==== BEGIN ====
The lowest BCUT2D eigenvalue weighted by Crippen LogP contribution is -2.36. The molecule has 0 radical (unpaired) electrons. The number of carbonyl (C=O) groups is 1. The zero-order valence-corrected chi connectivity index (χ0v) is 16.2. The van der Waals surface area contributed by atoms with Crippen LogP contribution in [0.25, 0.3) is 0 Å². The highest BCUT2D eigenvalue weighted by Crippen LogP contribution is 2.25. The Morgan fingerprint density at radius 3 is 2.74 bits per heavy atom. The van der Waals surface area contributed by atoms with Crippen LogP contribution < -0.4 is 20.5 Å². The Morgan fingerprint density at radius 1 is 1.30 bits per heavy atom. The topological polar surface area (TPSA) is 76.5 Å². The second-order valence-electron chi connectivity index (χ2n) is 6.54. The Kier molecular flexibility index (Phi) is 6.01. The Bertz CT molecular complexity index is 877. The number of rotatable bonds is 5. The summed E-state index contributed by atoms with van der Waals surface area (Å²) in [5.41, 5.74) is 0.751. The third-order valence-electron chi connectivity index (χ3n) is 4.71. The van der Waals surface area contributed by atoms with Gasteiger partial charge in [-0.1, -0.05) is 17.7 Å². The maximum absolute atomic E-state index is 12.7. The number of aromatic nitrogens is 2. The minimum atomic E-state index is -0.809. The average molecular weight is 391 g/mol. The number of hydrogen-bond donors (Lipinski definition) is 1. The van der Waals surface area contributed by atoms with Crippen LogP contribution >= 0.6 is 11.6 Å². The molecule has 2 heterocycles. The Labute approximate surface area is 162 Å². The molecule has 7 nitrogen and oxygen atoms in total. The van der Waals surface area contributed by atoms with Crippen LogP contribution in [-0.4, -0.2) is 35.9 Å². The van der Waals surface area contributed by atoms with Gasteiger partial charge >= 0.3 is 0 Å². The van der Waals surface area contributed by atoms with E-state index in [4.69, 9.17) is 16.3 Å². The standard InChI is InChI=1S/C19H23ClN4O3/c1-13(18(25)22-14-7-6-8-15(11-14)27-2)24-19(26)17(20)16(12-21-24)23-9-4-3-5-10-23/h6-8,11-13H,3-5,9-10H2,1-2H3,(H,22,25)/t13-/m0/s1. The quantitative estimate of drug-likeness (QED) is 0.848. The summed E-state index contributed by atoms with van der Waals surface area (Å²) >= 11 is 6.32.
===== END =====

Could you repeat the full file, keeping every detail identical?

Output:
The lowest BCUT2D eigenvalue weighted by Crippen LogP contribution is -2.36. The molecule has 0 radical (unpaired) electrons. The number of carbonyl (C=O) groups is 1. The zero-order valence-corrected chi connectivity index (χ0v) is 16.2. The van der Waals surface area contributed by atoms with Crippen LogP contribution in [0.25, 0.3) is 0 Å². The highest BCUT2D eigenvalue weighted by Crippen LogP contribution is 2.25. The Morgan fingerprint density at radius 3 is 2.74 bits per heavy atom. The van der Waals surface area contributed by atoms with Crippen LogP contribution < -0.4 is 20.5 Å². The Morgan fingerprint density at radius 1 is 1.30 bits per heavy atom. The topological polar surface area (TPSA) is 76.5 Å². The second-order valence-electron chi connectivity index (χ2n) is 6.54. The Kier molecular flexibility index (Phi) is 6.01. The Bertz CT molecular complexity index is 877. The number of rotatable bonds is 5. The summed E-state index contributed by atoms with van der Waals surface area (Å²) in [5.41, 5.74) is 0.751. The third-order valence-electron chi connectivity index (χ3n) is 4.71. The van der Waals surface area contributed by atoms with Gasteiger partial charge in [-0.1, -0.05) is 17.7 Å². The maximum absolute atomic E-state index is 12.7. The number of aromatic nitrogens is 2. The minimum atomic E-state index is -0.809. The average molecular weight is 391 g/mol. The number of hydrogen-bond donors (Lipinski definition) is 1. The van der Waals surface area contributed by atoms with Crippen LogP contribution >= 0.6 is 11.6 Å². The molecule has 2 heterocycles. The Labute approximate surface area is 162 Å². The molecule has 7 nitrogen and oxygen atoms in total. The van der Waals surface area contributed by atoms with Crippen LogP contribution in [-0.4, -0.2) is 35.9 Å². The van der Waals surface area contributed by atoms with Gasteiger partial charge >= 0.3 is 0 Å². The van der Waals surface area contributed by atoms with E-state index in [4.69, 9.17) is 16.3 Å². The standard InChI is InChI=1S/C19H23ClN4O3/c1-13(18(25)22-14-7-6-8-15(11-14)27-2)24-19(26)17(20)16(12-21-24)23-9-4-3-5-10-23/h6-8,11-13H,3-5,9-10H2,1-2H3,(H,22,25)/t13-/m0/s1. The quantitative estimate of drug-likeness (QED) is 0.848. The summed E-state index contributed by atoms with van der Waals surface area (Å²) >= 11 is 6.32.